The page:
To piggyback on what Mr. d’Entremont was saying, I think it makes every sense that we look at how we meet those climate targets here and that we’d be very careful about further mining investment. Is there any reason that we need a higher score than 94.89 from the Fraser Institute in terms of policy perception, Mr. Kirby?
SEAN KIRBY: I think there are a couple of things that have to be borne in mind and to help illustrate, I want to talk about gold for just a moment.
The global mining industry’s opinion of Nova Scotia’s geology for gold had been forever that you couldn’t mine gold profitably in Nova Scotia just due to the nature of our geology. That perception has been dramatically turned around by the remarkable success of the Touquoy gold mine, which opened in 2017, which is the lowest cost gold mine in Canada; the tenth lowest cost gold mine in the world. It has triggered a very significant expiration rush in Nova Scotia for gold. It has changed the global mining industry’s perception of Nova Scotia as a place to work, as a place to invest, and in terms of the province’s mineral potential.
The minerals that we use in society are constantly changing. Lithium was not on anybody’s mind 10, 15, or 20 years ago, for example. An electric vehicle requires three times more copper than a conventional vehicle, so our needs are constantly evolving but in terms of the province’s mineral potential, we have very significant mineral potential.
We have been doing commercial mining in Nova Scotia for three and a half centuries. The industry is growing and creating more jobs and opportunity for Nova Scotians, creating more revenues to help pay for vital government programs like health and education. We are very appreciative that the provincial government has, in fact, been a strong supporter of the industry and has helped put out the signal that Nova Scotia is open for business.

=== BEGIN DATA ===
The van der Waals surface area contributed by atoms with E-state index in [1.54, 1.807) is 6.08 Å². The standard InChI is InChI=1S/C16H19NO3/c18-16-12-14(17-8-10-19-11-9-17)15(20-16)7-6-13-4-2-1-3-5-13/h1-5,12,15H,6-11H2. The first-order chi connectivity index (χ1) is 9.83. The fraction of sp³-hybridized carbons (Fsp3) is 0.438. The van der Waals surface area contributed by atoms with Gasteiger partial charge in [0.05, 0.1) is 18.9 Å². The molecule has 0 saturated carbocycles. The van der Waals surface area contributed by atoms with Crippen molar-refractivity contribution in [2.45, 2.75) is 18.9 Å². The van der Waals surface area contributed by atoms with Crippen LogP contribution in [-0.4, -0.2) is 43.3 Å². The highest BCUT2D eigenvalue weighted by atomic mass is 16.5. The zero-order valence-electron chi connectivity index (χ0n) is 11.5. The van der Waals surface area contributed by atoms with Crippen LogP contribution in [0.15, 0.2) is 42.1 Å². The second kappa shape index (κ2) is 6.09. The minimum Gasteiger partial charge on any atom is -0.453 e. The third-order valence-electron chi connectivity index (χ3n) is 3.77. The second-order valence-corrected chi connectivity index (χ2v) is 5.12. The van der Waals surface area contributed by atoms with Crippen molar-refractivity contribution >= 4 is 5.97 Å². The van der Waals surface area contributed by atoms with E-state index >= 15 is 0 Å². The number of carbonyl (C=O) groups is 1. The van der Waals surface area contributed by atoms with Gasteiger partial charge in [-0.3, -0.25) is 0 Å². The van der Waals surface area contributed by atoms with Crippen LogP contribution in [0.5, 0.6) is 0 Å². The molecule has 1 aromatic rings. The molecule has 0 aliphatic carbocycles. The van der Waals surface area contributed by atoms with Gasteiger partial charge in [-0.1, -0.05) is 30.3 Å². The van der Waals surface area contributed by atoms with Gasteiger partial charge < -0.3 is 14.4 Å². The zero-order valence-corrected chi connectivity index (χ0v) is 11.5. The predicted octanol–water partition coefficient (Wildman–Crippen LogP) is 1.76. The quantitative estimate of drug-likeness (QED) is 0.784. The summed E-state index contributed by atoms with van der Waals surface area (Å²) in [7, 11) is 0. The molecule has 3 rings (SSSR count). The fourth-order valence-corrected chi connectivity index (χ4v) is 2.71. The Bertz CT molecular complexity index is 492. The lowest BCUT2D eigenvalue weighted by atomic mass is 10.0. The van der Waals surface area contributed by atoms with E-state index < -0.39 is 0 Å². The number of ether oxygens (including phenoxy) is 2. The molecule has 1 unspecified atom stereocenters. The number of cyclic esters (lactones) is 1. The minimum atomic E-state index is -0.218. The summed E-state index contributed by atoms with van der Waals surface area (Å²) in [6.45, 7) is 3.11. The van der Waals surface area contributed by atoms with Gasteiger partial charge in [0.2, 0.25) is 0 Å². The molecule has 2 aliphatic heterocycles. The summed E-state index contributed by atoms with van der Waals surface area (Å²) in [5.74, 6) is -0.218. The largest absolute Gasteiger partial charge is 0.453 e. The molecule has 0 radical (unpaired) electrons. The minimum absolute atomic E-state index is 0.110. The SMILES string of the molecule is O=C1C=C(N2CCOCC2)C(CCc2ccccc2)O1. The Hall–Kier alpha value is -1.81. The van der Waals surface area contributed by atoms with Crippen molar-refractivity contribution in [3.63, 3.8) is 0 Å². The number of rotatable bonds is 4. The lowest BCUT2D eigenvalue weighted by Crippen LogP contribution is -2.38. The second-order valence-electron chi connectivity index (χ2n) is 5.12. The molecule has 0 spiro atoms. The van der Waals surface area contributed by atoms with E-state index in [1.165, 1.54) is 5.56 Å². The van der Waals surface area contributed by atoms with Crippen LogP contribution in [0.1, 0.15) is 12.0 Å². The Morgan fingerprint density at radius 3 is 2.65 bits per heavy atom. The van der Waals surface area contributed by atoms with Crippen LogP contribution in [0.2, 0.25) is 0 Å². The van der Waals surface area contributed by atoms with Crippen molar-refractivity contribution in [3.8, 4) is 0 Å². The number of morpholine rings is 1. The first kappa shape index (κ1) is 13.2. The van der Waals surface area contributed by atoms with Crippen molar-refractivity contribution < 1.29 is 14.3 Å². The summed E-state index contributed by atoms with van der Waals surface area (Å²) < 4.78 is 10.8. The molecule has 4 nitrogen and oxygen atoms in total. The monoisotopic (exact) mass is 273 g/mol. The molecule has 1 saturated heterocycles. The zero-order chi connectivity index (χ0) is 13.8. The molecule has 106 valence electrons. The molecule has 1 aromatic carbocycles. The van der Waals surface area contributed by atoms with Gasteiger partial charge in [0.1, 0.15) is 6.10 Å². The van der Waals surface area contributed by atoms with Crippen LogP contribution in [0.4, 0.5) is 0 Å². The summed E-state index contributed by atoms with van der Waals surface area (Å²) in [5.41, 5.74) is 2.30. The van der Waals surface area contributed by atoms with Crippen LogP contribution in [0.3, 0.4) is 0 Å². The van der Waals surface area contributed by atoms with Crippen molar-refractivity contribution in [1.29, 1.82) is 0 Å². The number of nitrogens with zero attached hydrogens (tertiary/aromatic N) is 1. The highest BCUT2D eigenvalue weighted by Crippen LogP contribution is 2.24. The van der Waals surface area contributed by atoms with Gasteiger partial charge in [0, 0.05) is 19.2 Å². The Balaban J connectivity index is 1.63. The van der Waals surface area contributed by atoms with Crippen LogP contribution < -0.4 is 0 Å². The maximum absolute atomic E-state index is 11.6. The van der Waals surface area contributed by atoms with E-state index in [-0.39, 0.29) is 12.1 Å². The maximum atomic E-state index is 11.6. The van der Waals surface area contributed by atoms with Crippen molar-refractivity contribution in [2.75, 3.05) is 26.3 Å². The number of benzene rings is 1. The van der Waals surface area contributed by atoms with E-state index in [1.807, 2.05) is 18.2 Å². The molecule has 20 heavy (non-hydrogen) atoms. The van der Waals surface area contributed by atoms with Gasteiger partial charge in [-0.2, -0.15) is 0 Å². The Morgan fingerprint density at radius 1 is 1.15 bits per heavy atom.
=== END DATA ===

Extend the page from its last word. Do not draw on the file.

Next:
There’s more to be done, clearly, to improve the province’s reputation in the global mining industry, but when you look at the success of the Touquoy gold mine, the interest now in Nova Scotia’s potential for gold is just one example of a mineral, when forever it was believed that Nova Scotia could not be mined profitably for gold. We are doing great things in this province to create jobs and opportunity for Nova Scotians and revenues for governments and changing the global mining industry’s perception of whether Nova Scotia is a good place to work.
Certainly, lifting the uranium ban would be an incredible signal to send to the global mining industry that we want jobs and opportunity here. That we are not simply going to continue to struggle on as we have in many ways with the challenges we face related to the economy, related to depopulation, related to our fiscal challenges. We need to create jobs in this province. We’re very proud that, as an industry, we’re contributing to the growing success of the province and we want to do everything we can in order to create more jobs for Nova Scotians.
THE CHAIR: Thank you. We’ll move on to the Liberal caucus with Ms. DiCostanzo.
RAFAH DICOSTANZO: I’m just hearing about diversifying energy and renewable energy and the list that I have is hydro, solar, wind - I didn’t hear anything about the tidal energy industry. I just want to know the percentages of each. You said it was changing. What is our five-year, maybe ten-year long-term as well? How do we compare, for example, to the Scandinavian countries?
SIMON D’ENTREMONT: We’re here to talk about money so I might not have all the detail that you’d like, but certainly, as I mentioned, our percentage of energy coming from coal was 80 per cent 10 years ago. We’ll be under 30 per cent when the Maritime Link energy comes on stream, so we’ll have over 40 per cent coming from renewable.